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A story about a guesthouse

By SeoulStoryMaster 2017-11-29
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One summer day in 2008, I received an email. It had the subject JAKE JAKER JAKEST. I met this Filipino friend in a guesthouse in Beijing while backpacking a year before.

 

In the email, he said he was staying somewhere in Jongno for a month. He said he was having a good time. But I thought he was probably having trouble with money, so I decided to buy him samgyeopsal and called him using the phone number indicated in his email. He said he was staying at Daewon Guesthouse and sounded as if that was all I needed to know to find him. Later, I found out that the place was quite well-known among non-Korean backpackers.

 

One afternoon, I went out to pay him a visit at his guesthouse in Dangju-dong, Jongno-gu. After getting off the subway train at Jonggak Station, I asked one person after another for the direction. Walking along a maze-like back alley, I felt a dusty wind cooling off my sweaty back. Finally, I found a large wood signboard saying INN DAEWON -- with “Inn Daewon, Welcome to Korea” in smaller letters below it -- on one corner of the alley. It was a square-shaped hanok (traditional Korean house) with a small stone-paved courtyard in the center. The roof was round and transparent, with blocks making up the floor; it was a fusion hanok. There was a time-worn wood table with chairs in the courtyard. Behind them were pots containing plants as tall as me. The owner of the place, who was in his 50s, told me Jake was out to buy something but would be back any minute. There was a continuous flow of Japanese and westerners visiting and leaving the place. The place felt comfortable and had the atmosphere of a boarding house near a university.

 

A while later, Jake came back, and he did seem fine. He told me he was paying 7,000 won a night there. According to him, the place provided everything a traveler needed, a party was held at the courtyard every night, and other boarders gave him tips on how to have a good time in Korea with little money. Jake was even making money from a business he started in Seoul. He and an Irish friend started a business of selling Indian accessories on the street. He said he earned 300,000 won the day before. “That’s quite a lot,” I thought. We bought jokbal, cookies, and beers and held a mini party in the courtyard. One boarder after another joined us, saying “Hey, Jake. You look like you’re doing well with your business” and what-not. We introduced each other, shared travel information, and showed each other the things we bought. A Japanese my age named Kenji spoke well of Christmas in August, the Korean film released recently. I found out about the director of that film, Hur Jin-ho, that day, and he became my favorite after seeing more of his works. Alex, Jake’s business partner, said that he bought Indian accessories at a store in Namdaemun Market and sold them in small cities like Yongin, Paju, Guri, and Euijeongbu near Seoul. He claimed that his business was profitable and interesting. A friend named Susan told us she was attending a meditation class held at Jogyesa Temple. She talked about the deep liveliness of Korean Buddhism. Kumiko, a Japanese girl, said that she was visiting Seoul for the tenth time or so. She showed me a note containing detailed information on restaurants serving delicious food at good prices.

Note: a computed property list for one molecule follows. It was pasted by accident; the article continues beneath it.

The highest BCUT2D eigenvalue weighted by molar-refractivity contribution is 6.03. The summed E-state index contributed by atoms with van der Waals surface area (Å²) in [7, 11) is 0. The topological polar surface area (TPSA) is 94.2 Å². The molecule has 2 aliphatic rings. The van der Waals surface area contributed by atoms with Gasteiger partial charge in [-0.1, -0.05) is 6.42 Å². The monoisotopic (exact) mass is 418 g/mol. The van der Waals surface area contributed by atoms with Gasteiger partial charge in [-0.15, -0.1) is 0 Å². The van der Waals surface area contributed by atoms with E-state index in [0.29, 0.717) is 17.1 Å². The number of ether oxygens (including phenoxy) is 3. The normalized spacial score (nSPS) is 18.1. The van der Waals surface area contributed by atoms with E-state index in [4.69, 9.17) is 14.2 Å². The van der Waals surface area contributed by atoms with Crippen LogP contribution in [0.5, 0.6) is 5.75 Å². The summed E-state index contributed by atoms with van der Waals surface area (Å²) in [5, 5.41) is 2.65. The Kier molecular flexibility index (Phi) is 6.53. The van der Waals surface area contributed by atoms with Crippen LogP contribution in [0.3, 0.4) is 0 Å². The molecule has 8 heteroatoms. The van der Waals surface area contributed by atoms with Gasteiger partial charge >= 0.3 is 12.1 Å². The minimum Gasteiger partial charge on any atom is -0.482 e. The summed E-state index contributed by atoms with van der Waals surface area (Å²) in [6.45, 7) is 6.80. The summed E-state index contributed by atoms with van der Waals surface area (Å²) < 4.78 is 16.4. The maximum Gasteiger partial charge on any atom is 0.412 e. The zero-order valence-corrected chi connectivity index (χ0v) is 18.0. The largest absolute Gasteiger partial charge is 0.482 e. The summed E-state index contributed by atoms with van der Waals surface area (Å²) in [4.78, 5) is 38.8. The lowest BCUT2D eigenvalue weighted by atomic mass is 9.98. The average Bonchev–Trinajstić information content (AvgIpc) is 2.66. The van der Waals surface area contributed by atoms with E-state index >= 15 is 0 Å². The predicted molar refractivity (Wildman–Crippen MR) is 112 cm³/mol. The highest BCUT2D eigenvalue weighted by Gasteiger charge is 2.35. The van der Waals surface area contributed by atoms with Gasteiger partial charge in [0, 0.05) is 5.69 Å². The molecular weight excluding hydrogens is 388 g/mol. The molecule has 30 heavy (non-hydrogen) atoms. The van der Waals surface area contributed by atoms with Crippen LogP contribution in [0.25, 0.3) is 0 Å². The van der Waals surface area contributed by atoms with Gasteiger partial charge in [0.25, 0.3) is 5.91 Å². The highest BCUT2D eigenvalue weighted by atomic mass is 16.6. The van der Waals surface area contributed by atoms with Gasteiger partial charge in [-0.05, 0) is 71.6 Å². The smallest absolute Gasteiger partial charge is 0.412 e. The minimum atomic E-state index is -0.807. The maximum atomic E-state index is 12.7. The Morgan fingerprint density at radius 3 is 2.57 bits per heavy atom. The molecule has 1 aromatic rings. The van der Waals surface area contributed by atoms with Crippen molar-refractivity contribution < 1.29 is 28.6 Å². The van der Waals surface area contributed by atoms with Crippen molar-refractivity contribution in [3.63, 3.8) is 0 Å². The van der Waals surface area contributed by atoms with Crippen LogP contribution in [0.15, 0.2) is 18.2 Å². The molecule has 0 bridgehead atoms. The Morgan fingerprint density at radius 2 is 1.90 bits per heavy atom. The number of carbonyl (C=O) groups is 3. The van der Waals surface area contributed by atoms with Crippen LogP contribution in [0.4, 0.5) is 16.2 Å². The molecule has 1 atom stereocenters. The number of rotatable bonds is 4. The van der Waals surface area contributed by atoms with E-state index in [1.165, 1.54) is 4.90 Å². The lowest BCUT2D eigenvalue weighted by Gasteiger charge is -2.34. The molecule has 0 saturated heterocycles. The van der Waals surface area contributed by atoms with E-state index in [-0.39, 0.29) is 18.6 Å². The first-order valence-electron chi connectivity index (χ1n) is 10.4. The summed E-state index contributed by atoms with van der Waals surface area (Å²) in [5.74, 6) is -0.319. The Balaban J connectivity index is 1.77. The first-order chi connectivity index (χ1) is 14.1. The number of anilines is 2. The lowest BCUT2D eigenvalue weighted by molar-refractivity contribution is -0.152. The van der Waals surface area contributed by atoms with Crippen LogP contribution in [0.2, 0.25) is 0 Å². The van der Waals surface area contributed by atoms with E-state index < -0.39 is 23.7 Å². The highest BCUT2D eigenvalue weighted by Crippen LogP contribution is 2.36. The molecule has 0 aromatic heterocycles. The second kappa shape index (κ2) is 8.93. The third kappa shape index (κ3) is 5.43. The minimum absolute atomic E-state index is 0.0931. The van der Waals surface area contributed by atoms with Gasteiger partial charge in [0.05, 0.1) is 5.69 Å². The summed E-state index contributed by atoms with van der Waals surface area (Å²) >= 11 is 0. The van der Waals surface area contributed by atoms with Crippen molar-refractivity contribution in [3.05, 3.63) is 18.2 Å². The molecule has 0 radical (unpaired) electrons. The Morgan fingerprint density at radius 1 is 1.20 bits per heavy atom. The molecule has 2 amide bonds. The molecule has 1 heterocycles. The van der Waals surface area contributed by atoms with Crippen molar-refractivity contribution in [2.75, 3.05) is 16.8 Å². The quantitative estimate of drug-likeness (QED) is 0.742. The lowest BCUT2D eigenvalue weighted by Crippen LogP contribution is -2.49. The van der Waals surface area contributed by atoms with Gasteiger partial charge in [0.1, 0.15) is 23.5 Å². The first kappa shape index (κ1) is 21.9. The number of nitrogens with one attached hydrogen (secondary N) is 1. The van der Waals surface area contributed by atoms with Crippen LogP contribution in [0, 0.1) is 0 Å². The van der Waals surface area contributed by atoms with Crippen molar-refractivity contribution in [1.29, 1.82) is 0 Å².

That day, I paid a visit to the guesthouse thinking of buying a foreign friend a meal, but I was learning about nice places in Seoul from them. The information provided to me through a filter that was the perspective of foreigners helped me look at the city I live in more clearly.

 

At that time, many people including myself thought that they needed to say goodbye to their work to start backpacking. I had thought that a real journey required me to leave the country on a plane. That night, however, I learned that I could start backpacking with 7,000 won a night, and it stirred my heart. What I felt was similar to what you feel toward a female member of your club when you start regarding her as a woman rather than a friend.

 

That was how I came to feel the taste of travel in my daily life and encountered lots of interesting things, nice people, and possibilities of life other than those I had already experienced. After all, I was able to publish my book Guesthouse, Anyhow a while ago. What is particularly good about all these things is that I learned how to look at reality from a slightly different perspective and to have a more positive way of thinking.

   

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